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Draft rules on multimedia content dropped

(AJI/IFEX) - The Indonesian government rejected a controversial draft regulation on multimedia content which had sparked protests by both journalists and online users, media reports said.

According to, on 19 February 2010, Minister for Communication and Information (MCI) Tifatul Sembiring said he will "erase it", acknowledging that it "threatens freedom of the press in the country."

President Susilo Bambang Yudhoyono himself said during a cabinet plenary meeting on 18 February that the draft proved to be a sensitive issue that caused debates among the public. He added that further consideration on the draft should be given.

The "Jakarta Globe" quoted MCI spokesman Gatot Dewa Broto as saying that the proposed regulation provides for a 30-member multimedia content team that "would act on public complaints about disturbing content, and would only order Internet service providers to block Web sites that it felt were displaying material already banned under Indonesian law."

Critics claimed the draft regulation is the government's knee-jerk reaction to recent publicized cases of Internet abuse.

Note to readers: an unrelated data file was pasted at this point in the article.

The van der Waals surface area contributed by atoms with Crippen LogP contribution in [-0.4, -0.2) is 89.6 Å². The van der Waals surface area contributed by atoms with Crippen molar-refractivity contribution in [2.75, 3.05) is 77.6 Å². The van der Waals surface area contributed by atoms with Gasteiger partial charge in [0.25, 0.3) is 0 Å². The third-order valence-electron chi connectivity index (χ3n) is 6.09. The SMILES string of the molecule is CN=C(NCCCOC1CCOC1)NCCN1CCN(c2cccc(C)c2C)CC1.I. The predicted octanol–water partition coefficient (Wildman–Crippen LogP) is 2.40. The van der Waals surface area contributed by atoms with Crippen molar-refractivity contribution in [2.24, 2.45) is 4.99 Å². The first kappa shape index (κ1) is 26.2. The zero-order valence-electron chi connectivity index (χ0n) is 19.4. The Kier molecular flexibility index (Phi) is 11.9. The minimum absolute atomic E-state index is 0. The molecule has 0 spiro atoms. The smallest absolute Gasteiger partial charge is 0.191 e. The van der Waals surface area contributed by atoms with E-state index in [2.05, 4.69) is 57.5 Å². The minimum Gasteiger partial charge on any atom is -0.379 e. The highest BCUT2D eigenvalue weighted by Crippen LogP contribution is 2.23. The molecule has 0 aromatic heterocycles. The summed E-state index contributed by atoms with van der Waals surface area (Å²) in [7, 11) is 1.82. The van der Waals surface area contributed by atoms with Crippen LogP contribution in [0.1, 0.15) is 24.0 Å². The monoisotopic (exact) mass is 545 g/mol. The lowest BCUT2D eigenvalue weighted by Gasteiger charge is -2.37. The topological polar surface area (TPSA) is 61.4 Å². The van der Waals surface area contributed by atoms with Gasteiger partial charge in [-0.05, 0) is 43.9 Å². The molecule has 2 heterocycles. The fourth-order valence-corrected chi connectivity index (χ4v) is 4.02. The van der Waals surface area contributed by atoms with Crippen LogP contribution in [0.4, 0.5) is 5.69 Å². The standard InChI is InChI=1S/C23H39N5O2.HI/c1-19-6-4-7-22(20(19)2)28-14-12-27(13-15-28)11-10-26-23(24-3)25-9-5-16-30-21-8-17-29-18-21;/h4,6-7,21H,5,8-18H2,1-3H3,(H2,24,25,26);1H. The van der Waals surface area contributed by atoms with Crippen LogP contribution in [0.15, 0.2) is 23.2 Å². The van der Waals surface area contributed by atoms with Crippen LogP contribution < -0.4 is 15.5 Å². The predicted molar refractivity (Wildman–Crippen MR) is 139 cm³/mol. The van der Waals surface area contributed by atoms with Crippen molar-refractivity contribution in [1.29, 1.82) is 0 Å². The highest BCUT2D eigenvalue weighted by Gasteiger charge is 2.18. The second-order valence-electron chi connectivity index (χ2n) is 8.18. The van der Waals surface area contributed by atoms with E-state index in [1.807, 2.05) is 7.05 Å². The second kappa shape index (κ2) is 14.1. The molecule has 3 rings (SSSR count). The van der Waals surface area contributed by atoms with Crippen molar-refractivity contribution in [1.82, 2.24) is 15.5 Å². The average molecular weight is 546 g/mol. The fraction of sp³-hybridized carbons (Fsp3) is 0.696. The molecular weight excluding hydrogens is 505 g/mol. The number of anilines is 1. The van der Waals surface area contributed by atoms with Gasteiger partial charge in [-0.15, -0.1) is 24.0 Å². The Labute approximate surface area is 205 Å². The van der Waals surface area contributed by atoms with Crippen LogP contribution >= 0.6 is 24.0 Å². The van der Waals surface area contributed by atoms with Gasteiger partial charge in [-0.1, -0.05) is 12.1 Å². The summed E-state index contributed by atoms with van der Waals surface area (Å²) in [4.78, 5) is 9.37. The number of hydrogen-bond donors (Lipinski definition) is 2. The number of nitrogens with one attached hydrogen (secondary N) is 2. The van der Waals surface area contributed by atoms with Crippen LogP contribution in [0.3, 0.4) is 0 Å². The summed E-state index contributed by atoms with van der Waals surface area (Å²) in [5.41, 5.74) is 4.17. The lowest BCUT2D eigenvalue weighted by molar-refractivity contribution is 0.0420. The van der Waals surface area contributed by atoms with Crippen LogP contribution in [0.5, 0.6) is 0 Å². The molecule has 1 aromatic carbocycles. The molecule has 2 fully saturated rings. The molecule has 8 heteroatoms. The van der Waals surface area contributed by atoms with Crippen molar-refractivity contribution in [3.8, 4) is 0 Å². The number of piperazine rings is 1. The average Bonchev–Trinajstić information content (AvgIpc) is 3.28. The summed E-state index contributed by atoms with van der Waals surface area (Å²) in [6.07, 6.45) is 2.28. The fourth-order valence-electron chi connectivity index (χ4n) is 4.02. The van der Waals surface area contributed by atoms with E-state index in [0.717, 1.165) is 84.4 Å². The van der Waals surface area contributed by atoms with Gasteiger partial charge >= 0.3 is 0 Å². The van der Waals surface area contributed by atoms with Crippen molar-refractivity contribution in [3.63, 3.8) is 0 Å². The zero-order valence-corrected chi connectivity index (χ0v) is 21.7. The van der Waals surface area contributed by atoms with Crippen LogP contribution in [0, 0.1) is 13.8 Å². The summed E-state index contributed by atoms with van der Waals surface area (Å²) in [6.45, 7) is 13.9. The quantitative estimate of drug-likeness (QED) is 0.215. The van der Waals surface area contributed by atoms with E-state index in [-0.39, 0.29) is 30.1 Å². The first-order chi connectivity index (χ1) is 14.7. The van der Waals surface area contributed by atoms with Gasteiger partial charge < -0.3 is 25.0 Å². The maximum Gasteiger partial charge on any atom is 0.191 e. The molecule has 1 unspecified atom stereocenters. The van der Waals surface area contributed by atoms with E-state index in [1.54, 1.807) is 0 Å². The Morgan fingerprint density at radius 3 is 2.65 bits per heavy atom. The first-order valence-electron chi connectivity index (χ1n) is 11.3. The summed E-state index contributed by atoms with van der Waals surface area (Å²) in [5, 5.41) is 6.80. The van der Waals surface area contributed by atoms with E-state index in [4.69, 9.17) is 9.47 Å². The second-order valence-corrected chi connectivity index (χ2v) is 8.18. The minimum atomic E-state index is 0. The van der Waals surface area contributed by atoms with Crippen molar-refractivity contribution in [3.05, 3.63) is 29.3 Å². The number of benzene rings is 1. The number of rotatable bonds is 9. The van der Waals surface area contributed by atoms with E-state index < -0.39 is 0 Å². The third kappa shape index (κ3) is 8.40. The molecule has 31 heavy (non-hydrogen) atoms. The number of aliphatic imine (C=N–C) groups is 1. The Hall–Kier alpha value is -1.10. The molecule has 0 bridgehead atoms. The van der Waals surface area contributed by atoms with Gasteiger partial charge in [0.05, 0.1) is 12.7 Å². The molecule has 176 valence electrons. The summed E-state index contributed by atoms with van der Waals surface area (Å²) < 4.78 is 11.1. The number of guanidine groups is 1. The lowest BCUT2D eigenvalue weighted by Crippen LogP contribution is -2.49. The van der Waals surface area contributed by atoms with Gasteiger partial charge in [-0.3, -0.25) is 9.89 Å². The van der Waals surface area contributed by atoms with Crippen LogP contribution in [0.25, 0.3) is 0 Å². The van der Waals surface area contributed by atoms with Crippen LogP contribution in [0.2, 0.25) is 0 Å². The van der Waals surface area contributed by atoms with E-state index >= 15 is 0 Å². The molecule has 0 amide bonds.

AJI said in a statement that, should this regulation take effect, press freedom would be endangered, especially online content provided by news organizations. It added that the draft rules contradict Article 4 of the Press Law Number 40 of 1999.

In a statement, AJI President Nezar Patria said that the Journalistic Ethical Code should be the sole means of regulating press content, whether printed, broadcast or online. For broadcasting, the Code of Conduct of Indonesian Broadcasting and the Indonesian Broadcasting Standard of the Indonesian Broadcasting Commission should be used.

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